By moving to Mitzrayim, Yaakov and his following introduce a new lifestyle to the Jewish nation: the lifestyle of Galus. While this is clearly the largest scale on which Yeridah had ever taken place thus far in the Torah, both in terms of the number of people involved, as well as the length of time for which the exile was to last, there were other occasions on which Jews, including Yaakov himself, left Eretz Yisrael. It is particularly interesting to note the similarities and contrasts between Yaakov's personal exile to the house of Lavan, and the national Galus described in this week's Parsha.
There are numerous parallels between the two. Both are entered into because of impending doom, in the form of either enemy agression or enduring famine. During both, the Jews are hoodwinked into working for employers who, although they initially seem like reasonable men, end up being extremely abusive. Both oppressors repeatedly violate promises to set the Jews free, and chase after them when they finally escape.
However, there are two striking distinctions between the Galus of the individual Yisrael and that of the nation Yisrael. First, while Rashi in Parshas Vayishlach (בראשית ל"ג:ה') suggests that Yaakov managed to avoid the influence of Lavan (עם לבן גרתי ותרי"ג מצות שמרתי ולא למדתי ממעשיו הרעים), there is no such suggestion about the Jews in Egypt. In fact, Chazal even suggest that the Jews came dangerously close to achieving the dubious distinction of being on the same level of Tumah, spiritual defilement, as the Egyptians. Apparently, during the exile in Egypt, the Jews were less successful than Yaakov at maintaining their unique identity.
The second difference involves the return to Israel from the two exiles. While Yaakov, on his return, is able to maintain civil (though distant) relations between himself and Eisav, this is certainly not true of the legions of Yehoshua who return from Egypt. Quite to the contrary, they systematically eradicate the Canaanim. This difference between Yaakov and his descendants in the mode of interaction with the local population is clearly endorsed by Hashem; while He never suggests that He might destroy Eisav to protect Yaakov, He stresses throughout the later portion of the Torah that He will assist in the conquest of Canaan.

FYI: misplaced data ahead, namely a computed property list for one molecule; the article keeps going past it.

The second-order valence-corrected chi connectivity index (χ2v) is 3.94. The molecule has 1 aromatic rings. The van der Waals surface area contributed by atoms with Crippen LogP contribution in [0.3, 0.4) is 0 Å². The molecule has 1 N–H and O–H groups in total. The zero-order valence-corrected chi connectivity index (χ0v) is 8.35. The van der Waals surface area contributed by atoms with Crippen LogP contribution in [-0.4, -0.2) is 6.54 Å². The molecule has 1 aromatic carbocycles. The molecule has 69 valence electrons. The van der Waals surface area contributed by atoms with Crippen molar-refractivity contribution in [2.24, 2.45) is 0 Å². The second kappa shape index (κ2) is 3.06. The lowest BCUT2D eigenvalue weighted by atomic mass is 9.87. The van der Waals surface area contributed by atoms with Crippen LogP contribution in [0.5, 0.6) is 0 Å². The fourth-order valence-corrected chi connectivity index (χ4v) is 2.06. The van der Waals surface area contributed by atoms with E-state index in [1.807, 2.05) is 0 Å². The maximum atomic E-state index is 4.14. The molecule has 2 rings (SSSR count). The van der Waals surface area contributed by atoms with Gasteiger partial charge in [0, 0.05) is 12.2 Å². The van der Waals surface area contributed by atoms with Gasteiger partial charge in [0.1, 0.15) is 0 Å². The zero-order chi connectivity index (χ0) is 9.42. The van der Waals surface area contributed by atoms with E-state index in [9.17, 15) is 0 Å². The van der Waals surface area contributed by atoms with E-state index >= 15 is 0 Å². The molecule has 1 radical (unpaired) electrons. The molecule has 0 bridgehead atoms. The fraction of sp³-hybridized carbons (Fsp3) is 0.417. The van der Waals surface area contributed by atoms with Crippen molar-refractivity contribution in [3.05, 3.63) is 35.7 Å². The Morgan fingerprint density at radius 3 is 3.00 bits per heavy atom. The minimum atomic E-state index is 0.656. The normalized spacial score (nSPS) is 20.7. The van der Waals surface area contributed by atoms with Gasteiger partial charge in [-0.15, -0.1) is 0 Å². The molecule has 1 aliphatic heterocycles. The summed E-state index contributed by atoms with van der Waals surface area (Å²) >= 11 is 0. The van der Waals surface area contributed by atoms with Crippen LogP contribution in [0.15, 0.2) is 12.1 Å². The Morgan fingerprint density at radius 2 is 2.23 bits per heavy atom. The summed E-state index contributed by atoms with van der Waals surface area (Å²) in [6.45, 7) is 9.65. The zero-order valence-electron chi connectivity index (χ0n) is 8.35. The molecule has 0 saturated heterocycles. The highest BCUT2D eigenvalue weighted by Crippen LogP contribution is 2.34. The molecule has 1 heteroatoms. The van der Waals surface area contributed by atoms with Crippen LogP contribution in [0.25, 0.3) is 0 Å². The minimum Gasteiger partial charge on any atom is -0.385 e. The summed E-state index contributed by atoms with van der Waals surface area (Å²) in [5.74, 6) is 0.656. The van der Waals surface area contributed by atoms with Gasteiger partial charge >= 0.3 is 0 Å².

There is one principle which underlies both these differences. While it may have been possible for Yaakov to avoid the influence of one individual, be he Lavan or Eisav, for a limited period of time, it is impossible for the Jewish community to properly maintain Torah standards in the face of an overwhelmingly hostile outside culture over an extended period of time. Dwelling in Egypt for 210 years, the Jews underwent massive assimilation, and Rashi in Parshas Beshalach (שמות י"ג:י"ח) suggests that in fact only a miniscule percentage of the Bnai Yisrael actually participated in the Exodus. To prevent such a tragedy from occuring again, Hashem took drastic measures when He set up the Jewish society in Eretz Yisrael. He insisted that the Jews, despite the fact that they would now be the majority, could not share their country with any other nation, and guaranteed that He would provide any assitance needed to ensure that the Canaanim were evicted or eliminated.
While we as individuals may at times be able to ignore the lessons which others would like us to learn, it is impossible for people not to absorb the messages with which the larger society costantly bombards them. Therefore, if we choose to live in a society which embraces values which are not endorsed by Torah, we can hardly expect to avoid severe consequences. However, if we choose to make our society one where Torah values are emphasized, we will be hard pressed to find people who are not influenced by this. May we all merit to assimilate into a Torah society.